Bélgica: We process 130,000 tonnes of potatoes into crisps every year
Potato crisp producer Roger & Roger, from the Belgian Moeskroen, washes, cuts, bakes and packages crisps for Croky and private labels near the French border.
According to CEO Yves De Vinck, son-in-law of founder Roger Dick, the company is changing with the times and the demand of customers.
CEO Yves De Vinck of Roger & Roger in front of where the potatoes enter the factory.
"The shape of the potatoes is of great important when making crisps," says Yves. "Although crisps and fries are both baked, the potatoes have to meet very different demands. We mainly use the Lady Rosetta and the Lady Claire, whilst fries usually use Bintjes or Fontane. The potatoes kind of have to have the shape of a tennis ball to cut the crisps nicely. In fry potatoes a long potato is desired, as fries have to be longer in shape. Another big difference between a potato for crisps or for fries is that the crisps potatoes have to have a low sugar level. This is because otherwise the crisps can become too brown during baking."
Croky and private label
Roger & Roger’s sales market is in the countries surrounding Belgium. There is a real difference between the sales of Croky and the private label. "The two markets have a very different manner of handling," says the CEO. "For Corky the own development of the product and the marketing aspect are important, whilst this isn’t the case for the private label. Croky products mainly go to supermarkets in the Benelux. Around 35 percent of our production is Croky, the rest is private label. These products are available in Belgium, the Netherlands, Germany, Scandinavia and in France."
The potatoes that are eventually processed into crisps, come from various countries surrounding the factory. According to Yves they consciously opted to do this. "We try to spread the risk as much as possible," he says. "We process 130,000 tonnes of potatoes annually, or 1 million packets of crisps. If we got this from one areas and the weather conditions there aren’t good, there would be a problem. This is why, besides Belgium, our potatoes also from from northern France and Germany. The potato cultivation is all contracted, particularly as the potatoes we need are very specific."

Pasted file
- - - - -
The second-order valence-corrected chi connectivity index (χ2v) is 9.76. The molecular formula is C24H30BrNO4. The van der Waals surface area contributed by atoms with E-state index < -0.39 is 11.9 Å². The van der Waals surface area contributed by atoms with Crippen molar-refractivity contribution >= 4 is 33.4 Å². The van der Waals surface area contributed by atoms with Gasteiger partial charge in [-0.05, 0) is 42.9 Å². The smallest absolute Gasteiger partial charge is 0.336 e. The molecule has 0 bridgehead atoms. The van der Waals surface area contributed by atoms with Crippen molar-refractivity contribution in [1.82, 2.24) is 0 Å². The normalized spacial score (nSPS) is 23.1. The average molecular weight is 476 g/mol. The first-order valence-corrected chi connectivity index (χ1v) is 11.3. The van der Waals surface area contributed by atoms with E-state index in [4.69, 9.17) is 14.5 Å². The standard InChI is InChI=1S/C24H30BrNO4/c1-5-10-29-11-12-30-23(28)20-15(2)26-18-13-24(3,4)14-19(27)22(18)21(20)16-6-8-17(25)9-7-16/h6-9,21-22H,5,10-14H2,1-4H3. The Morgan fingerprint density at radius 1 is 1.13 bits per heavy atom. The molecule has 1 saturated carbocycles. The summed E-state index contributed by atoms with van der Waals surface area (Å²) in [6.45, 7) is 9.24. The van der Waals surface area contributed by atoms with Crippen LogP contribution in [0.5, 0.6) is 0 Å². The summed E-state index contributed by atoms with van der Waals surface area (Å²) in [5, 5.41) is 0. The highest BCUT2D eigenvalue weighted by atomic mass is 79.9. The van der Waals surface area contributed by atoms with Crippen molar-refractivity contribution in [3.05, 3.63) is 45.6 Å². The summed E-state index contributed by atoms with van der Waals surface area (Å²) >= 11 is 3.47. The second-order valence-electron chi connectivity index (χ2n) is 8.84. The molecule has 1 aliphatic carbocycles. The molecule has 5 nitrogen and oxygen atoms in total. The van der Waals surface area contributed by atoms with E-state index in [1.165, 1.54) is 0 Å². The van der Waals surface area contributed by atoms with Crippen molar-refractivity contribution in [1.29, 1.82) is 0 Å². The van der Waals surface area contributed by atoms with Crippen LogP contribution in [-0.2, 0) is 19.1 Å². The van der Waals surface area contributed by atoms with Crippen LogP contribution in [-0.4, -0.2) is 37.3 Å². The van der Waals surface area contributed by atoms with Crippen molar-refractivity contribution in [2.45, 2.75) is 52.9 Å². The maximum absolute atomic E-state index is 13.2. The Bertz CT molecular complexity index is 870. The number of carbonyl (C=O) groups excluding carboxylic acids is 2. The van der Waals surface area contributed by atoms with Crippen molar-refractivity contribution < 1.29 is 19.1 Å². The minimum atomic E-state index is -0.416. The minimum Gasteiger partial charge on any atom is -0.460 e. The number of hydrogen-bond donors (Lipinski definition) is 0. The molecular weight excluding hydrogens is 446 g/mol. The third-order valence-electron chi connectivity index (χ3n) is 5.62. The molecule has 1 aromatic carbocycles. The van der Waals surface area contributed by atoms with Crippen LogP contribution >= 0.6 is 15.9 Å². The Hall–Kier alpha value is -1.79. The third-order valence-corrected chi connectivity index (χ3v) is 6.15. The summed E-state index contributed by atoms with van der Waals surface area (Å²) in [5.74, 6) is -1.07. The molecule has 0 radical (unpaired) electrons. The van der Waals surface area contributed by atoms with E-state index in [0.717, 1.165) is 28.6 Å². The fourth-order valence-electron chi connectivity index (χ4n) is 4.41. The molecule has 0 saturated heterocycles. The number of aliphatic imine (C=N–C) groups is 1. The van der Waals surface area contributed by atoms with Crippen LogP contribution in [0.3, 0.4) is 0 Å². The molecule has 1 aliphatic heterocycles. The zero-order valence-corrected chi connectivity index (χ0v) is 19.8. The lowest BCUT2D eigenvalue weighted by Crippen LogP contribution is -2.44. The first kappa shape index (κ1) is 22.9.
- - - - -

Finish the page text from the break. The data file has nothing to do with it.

The place where the potatoes arrive in the factory. The processing process is part of the company secret.
Change in demand
According to Roger & Roger the company has being trying to move with the times and the demands of the consumer. As of 2013 this meant that tortilla chips joined the production. As of January 1 more will be changing for the factory. "All of our crisps are becoming gluten free as there is more demand for this nowadays," says the CEO. "The potatoes are, but in around half of the over 150 herbs that we use there is gluten present. It was a difficult task to adapt the production, but keep the flavour of the crisps the same. We extensively tested the results, until the flavour was identical to the one the customer knows, but is still gluten free."
Another change within the company is the manner of packaging the crisps. Although everything these days is big, bigger, biggest, this isn’t the case in the demand for crisp packaging. "We notice increasingly the customer need for smaller packaging," says Yves. "Smaller packaging can also be handy for supermarkets, especially if there is little space to store crisps in a smaller supermarket. The boxes in which the crisps are packaged, still take up a lot of space. Reducing the air in the bag isn’t an option, as it protects the crisps. This automatically brings you to reducing the size of the packaging."
One of Roger & Roger’s 25 own trucks, which includes Croky.
In most cases Roger & Roger uses other transporters to transport the crisps to other companies. Yet the crisps manufacturer also has their own trucks. "25 in total," says the frontman. "We sometimes use them to pick up the potatoes, sometimes to take the crisps to the customer. Around holidays in particular it can sometimes be difficult for other transport companies to supply. In those instances is when we use our trucks. When it’s very busy, such as around Christmas, we can help in this way. In a week like this we produce 20 to 25 percent more than normal - you have to."
For more information:
Roger & Roger
Rue de la Bassée 1
7700 Moeskroen (Belgium)
T 0032 (0) 56 84 00 30
F 0032 (0) 56 84 00 23